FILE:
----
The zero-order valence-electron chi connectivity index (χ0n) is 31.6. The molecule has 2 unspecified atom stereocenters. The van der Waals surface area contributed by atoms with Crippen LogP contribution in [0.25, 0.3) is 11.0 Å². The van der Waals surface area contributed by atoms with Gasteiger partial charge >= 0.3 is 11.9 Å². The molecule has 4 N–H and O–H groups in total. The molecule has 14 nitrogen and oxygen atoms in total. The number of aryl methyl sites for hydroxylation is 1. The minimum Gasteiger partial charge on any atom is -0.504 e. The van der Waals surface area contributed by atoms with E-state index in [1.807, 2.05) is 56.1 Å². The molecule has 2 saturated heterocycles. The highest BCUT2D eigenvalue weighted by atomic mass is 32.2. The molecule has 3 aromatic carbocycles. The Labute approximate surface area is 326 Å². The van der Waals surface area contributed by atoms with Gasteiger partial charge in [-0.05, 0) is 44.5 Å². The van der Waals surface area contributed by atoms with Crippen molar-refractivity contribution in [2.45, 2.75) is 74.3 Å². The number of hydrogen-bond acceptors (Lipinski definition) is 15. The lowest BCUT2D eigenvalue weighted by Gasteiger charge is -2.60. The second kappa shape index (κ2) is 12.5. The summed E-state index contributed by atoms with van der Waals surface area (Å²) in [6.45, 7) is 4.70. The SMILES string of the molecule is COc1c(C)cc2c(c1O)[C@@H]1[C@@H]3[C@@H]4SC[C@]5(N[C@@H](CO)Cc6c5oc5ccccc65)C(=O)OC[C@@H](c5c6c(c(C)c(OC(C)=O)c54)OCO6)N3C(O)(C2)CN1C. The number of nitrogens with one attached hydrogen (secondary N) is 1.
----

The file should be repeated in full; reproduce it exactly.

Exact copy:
The zero-order valence-electron chi connectivity index (χ0n) is 31.6. The molecule has 2 unspecified atom stereocenters. The van der Waals surface area contributed by atoms with Crippen LogP contribution in [0.25, 0.3) is 11.0 Å². The van der Waals surface area contributed by atoms with Gasteiger partial charge >= 0.3 is 11.9 Å². The molecule has 4 N–H and O–H groups in total. The molecule has 14 nitrogen and oxygen atoms in total. The number of aryl methyl sites for hydroxylation is 1. The minimum Gasteiger partial charge on any atom is -0.504 e. The van der Waals surface area contributed by atoms with E-state index in [1.807, 2.05) is 56.1 Å². The molecule has 2 saturated heterocycles. The highest BCUT2D eigenvalue weighted by atomic mass is 32.2. The molecule has 3 aromatic carbocycles. The Labute approximate surface area is 326 Å². The van der Waals surface area contributed by atoms with Gasteiger partial charge in [-0.05, 0) is 44.5 Å². The van der Waals surface area contributed by atoms with Crippen molar-refractivity contribution in [2.45, 2.75) is 74.3 Å². The number of hydrogen-bond acceptors (Lipinski definition) is 15. The lowest BCUT2D eigenvalue weighted by Gasteiger charge is -2.60. The second kappa shape index (κ2) is 12.5. The summed E-state index contributed by atoms with van der Waals surface area (Å²) in [6.45, 7) is 4.70. The SMILES string of the molecule is COc1c(C)cc2c(c1O)[C@@H]1[C@@H]3[C@@H]4SC[C@]5(N[C@@H](CO)Cc6c5oc5ccccc65)C(=O)OC[C@@H](c5c6c(c(C)c(OC(C)=O)c54)OCO6)N3C(O)(C2)CN1C. The number of nitrogens with one attached hydrogen (secondary N) is 1.